Robots and the future



Let's talk a little bit about ethics. Now I'm an engineer, I'm not an ethicist but to me ethics has got some notion of right and wrong and of course, right and wrong are not necessarily always clear cut, sometimes the answer is perhaps; it does depend. I also think ethics is mixed up perhaps with ideas of good and evil. It's a perhaps a more extreme versions of right and wrong. But I think there are also some very human centric aspects to ethics. I think it's about respect to individuals; it's about justice to individuals. And I think there's perhaps also an element of responsibility in there. What are the responsibilities of individuals to society and what's the responsibility of society to its individuals?

In a little while, I'm going to have a conversation with a friend of mine who knows much much more about ethics than I do and we're going to have some conversations around ethics and in particular ethics as it applies to robotics.

So what are some of the issues where ethics and robotics intersect? Well perhaps one is in the area of warfare. An interesting statistic is that perhaps one in fifty U.S war fighters is now a robot. Now what are the ethical considerations around machines inflicting harm on soldiers, human soldiers belonging to enemy forces?

Another issue is privacy and it's been a lot of controversy lately about how robots in particular drones are infringing on people's privacy. So imagine how you would feel if a drone came up to your window and peered inside your house. Another scenario is much in the news lately and that's self driving cars, perhaps you might think of them as robotic cars, and the issue is that if one of these cars has an accident and perhaps it injures or kills the driver of the robotic car or a bystander on the road or the driver of another car; whose fault is that? That's a pretty complex question.

Another thing that we might like to think about is robots caring for young people and also for elderly people. In many countries, with an aging population there is a need for people to help the elderly people and if there are not enough working age people to do that, then is that a job that could be or should be fulfilled by robots? 

The same thing perhaps happens at the other end of the spectrum. Is it proper or appropriate to have the youngest members of our society, young children, raised and nurtured by machines rather than by human beings?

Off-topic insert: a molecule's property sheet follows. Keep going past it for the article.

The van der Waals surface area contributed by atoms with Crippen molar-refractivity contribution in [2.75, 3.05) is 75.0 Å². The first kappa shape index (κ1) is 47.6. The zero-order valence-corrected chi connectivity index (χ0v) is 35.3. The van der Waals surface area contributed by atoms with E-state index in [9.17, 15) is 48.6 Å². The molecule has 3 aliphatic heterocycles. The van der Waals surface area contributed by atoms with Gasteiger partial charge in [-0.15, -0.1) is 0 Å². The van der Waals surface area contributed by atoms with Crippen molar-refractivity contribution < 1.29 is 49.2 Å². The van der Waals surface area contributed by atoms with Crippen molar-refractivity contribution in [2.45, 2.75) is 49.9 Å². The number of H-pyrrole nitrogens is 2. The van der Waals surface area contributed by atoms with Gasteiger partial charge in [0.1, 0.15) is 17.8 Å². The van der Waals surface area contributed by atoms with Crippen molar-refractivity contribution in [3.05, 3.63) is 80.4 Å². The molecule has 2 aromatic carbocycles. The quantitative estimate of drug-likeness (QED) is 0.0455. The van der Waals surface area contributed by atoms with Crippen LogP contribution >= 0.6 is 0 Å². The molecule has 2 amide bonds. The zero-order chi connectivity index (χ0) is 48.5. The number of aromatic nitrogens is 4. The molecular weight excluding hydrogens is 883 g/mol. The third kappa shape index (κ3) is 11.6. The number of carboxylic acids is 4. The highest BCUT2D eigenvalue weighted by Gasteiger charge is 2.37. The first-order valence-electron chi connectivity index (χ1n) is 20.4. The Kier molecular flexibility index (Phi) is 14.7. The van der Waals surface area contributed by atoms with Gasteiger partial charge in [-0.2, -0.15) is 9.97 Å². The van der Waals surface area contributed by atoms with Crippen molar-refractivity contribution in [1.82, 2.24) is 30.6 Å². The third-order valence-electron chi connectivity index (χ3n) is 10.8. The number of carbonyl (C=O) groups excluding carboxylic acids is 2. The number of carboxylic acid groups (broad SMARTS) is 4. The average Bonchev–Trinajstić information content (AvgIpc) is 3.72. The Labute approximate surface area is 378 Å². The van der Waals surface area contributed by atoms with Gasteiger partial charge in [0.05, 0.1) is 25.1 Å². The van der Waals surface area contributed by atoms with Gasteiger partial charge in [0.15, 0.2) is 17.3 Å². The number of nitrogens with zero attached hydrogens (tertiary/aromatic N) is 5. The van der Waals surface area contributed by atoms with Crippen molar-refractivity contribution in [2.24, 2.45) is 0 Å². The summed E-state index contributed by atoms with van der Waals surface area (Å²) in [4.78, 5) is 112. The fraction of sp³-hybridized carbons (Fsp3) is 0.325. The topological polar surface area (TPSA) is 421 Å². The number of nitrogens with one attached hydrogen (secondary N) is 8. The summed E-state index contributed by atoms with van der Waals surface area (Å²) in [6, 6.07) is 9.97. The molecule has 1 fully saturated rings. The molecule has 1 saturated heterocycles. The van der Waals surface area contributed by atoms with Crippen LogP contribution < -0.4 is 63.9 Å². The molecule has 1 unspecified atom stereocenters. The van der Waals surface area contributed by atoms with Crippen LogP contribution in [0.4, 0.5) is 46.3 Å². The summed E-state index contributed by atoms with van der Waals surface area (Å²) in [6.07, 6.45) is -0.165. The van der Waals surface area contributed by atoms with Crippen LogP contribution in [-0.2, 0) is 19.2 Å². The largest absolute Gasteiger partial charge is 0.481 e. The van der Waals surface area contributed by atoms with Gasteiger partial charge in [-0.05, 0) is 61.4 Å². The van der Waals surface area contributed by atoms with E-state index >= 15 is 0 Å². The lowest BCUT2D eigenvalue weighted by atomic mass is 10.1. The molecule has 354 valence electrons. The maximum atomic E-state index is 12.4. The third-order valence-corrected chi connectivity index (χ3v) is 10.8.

Another issue that gets talked about a lot with robots is about jobs. Imagine a future when nobody has to work because robots are doing all the work, then how do we get the money that we need to buy food and put a roof over our head? 

Perhaps we could radically restructure society so all of those things come to us for free and robots do all the work. Even if we could build that Utopia, what would we do if we didn't need to work? And I love this quote by Voltaire; he says that work spares us from three evils; boredom, vice and need. So perhaps robots could provide everything that we need but I'm sure human beings would get bored if they didn't have to work. I know that I would.

We talked about Isaac Asimov in the very first lecture in this course. In particular his three laws of robotics, which were introduced in the short story called 'Run around' in 1941. These three rules in code a set of robot behaviours and it seems, certainly at face value, that if robots obeyed these three laws then the chance for robots and humans to get into any kind of strife or disagreement would be very low. 


There is no code in this lesson.

We may often use the term ethics but what does it mean? What is an ethical problem and what is not? Is ethics independent of culture? Here’s a very quick introduction to the principles of ethics.

Professor Peter Corke

Professor of Robotic Vision at QUT and Director of the Australian Centre for Robotic Vision (ACRV). Peter is also a Fellow of the IEEE, a senior Fellow of the Higher Education Academy, and on the editorial board of several robotics research journals.

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